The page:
Social entrepreneur E.A. Lepine is the founder and CEO of Arrowroot, an ethical online dress shop based in Denver, Colorado. Arrowroot and Lepine partner with artisans through Mi Esperanza (which means The Women of My Hope), the Maya Tradition Foundation, Woven Joy and the Mile High Workshop.
According to the Arrowroot website:
“The fashion industry is known throughout the world for unethical treatment of workers and harmful effects on the environment. We believe that good clothing isn’t just aesthetically on point, but uplifts the people who made it physically, emotionally and financially.
“To ensure that each of our dresses is ethically produced, 100% of our production happens through partnerships with amazing organizations who are committed to providing fair-wage, safe jobs for women who need them. Check out our partners above and watch the video below to learn more about Mi Esperanza, where the vast majority of our production happens.”
Lepine is committed to the ethical production of dresses and sees her role as more of a mission. A 2007 graduate of Little Rock Christian, she received a Bachelor of Arts in Psychology from Samford (2011) and a Master’s in Counseling from Denver Seminary (2013).
Lepine began to develop the idea to help many of these ladies when she was an intern for Mi Esperanza after her sophomore year in college. Recently Business Insider featured her as one of their “50 coolest new businesses in America.”
Talk Business & Politics caught up with Lepine to learn more about her and her mission creating hand-sewn dresses.
TB&P: What was the catalyst that caused you to start Arrowroot?
Lepine: The major event that ultimately lead to Arrowroot was a short-term mission trip I took to Honduras. We were there to build houses, but I met the founders of our now non-profit partners, Mi Esperanza on that trip. I was really inspired by the work they were doing with women in the communities there and I knew I wanted to take part in it.
TB&P: What was the biggest challenge for Arrowroot in the first couple of years?
Lepine: The biggest challenge with starting anything, I think, is trying to make all the pieces run without a lot of hands to do it. It took awhile to learn how to balance all the different facets of running a business from order fulfillment to marketing to customer service. It really has taken two years, but we’ve finally gotten that rhythm down and things are running a whole lot more smoothly.
TB&P: Can you explain the purpose behind Arrowroot and how it meets your personal vision?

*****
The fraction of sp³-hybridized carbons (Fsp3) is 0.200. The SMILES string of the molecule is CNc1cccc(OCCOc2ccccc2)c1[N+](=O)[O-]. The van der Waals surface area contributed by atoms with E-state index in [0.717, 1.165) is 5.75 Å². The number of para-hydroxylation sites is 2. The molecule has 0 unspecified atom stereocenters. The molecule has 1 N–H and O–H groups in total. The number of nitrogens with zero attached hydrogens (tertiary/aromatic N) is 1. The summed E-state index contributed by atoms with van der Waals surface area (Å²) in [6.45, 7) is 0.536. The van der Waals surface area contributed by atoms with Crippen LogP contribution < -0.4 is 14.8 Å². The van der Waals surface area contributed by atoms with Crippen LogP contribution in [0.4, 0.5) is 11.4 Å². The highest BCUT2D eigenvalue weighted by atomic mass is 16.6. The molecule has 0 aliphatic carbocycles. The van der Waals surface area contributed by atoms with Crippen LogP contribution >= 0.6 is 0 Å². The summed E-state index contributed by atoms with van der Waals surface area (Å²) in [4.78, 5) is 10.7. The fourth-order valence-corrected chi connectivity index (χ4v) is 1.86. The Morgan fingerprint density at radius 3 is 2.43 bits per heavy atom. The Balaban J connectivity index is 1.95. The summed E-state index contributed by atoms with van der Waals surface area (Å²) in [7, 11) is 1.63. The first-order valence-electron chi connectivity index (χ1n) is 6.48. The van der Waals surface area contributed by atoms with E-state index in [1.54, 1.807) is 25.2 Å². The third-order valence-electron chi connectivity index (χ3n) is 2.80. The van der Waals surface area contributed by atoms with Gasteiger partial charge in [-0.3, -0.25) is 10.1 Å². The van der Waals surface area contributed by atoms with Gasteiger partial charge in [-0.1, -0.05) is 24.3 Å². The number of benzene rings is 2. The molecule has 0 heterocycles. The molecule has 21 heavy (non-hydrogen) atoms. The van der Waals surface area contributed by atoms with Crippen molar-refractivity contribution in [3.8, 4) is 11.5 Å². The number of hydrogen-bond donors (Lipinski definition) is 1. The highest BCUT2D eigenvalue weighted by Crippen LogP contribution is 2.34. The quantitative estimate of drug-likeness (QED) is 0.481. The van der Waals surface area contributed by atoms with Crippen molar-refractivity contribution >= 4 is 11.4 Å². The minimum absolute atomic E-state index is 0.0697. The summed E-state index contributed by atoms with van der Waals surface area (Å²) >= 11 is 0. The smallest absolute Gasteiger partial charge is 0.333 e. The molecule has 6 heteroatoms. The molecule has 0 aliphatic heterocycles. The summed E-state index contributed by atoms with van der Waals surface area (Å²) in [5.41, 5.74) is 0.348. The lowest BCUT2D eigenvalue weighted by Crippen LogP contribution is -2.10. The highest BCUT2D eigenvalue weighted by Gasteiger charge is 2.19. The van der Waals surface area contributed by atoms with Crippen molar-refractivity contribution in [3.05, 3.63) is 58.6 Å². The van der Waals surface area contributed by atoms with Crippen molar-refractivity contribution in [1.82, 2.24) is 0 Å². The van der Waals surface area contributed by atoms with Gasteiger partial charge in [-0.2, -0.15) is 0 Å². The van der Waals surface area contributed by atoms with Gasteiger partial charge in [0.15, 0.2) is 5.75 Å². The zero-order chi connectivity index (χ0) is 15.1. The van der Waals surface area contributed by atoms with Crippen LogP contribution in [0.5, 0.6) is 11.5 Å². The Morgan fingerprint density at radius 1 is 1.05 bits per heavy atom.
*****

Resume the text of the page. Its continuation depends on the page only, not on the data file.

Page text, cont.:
Lepine: The purpose is twofold. Of course, our main focus is to provide safe, fair-wage employment for women who need it. My other vision for Arrowroot is to make clothes that allow for effortless dressing but still look awesome. I started to play with this idea because I was tired of spending so much time putting outfits together every day. Finally, I got rid of the mounds of cheap clothes I never wore and made a few easy-to-wear dresses for myself.
They might not seem related, but I think these two purposes really go hand in hand. The reason so many of us have closets full of clothes we never wear is because fashion has become a “more for less” industry. Workers get paid less so that companies can charge less and we can, in turn, buy more. It’s sort of the same as filling your pantry with cheap bags of chips instead of a few well-chosen snacks that will actually fill you up.
Investing in fewer, higher quality pieces is just better all around. A woman gets paid a living wage and you get to build a closet full of well-made clothes you’ll truly love for years to come.
TB&P: What person or persons had the biggest impact on you and Arrowroot?
Lepine: There have been so many amazing people along the way, so it’s hard to narrow down. More than anyone, I’d say our seamstresses in Honduras. I’ve grown really close with them over the years and consider each one a personal friend. As I’ve learned how stable employment has impacted each one of their families, I’ve grown more and more passionate about what I do. Not because I’m doing some great thing for them, but because everyone should have the opportunity to provide for their family.
TB&P: Do you have plans to work with another source or group of women for clothing?
Lepine: We also work with a group in Denver called Mile High Workshop. They provide employment for people needing to get back on their feet before they re-enter the mainstream job market. It’s a really cool thing they’re doing and we love working with someone local.
TB&P: What is your main marketing channel for Arrowroot?
TB&P: What are your favorite tools that you use while running your company?
Lepine: Honestly, my favorite tool right now is my new workspace. Arrowroot was operating out of our small apartment and we definitely outgrew it. This past December, we moved into a house with a basement office and it’s been amazing.
Editor’s note: Below is a video of a trip to Honduras that Lepine referenced earlier.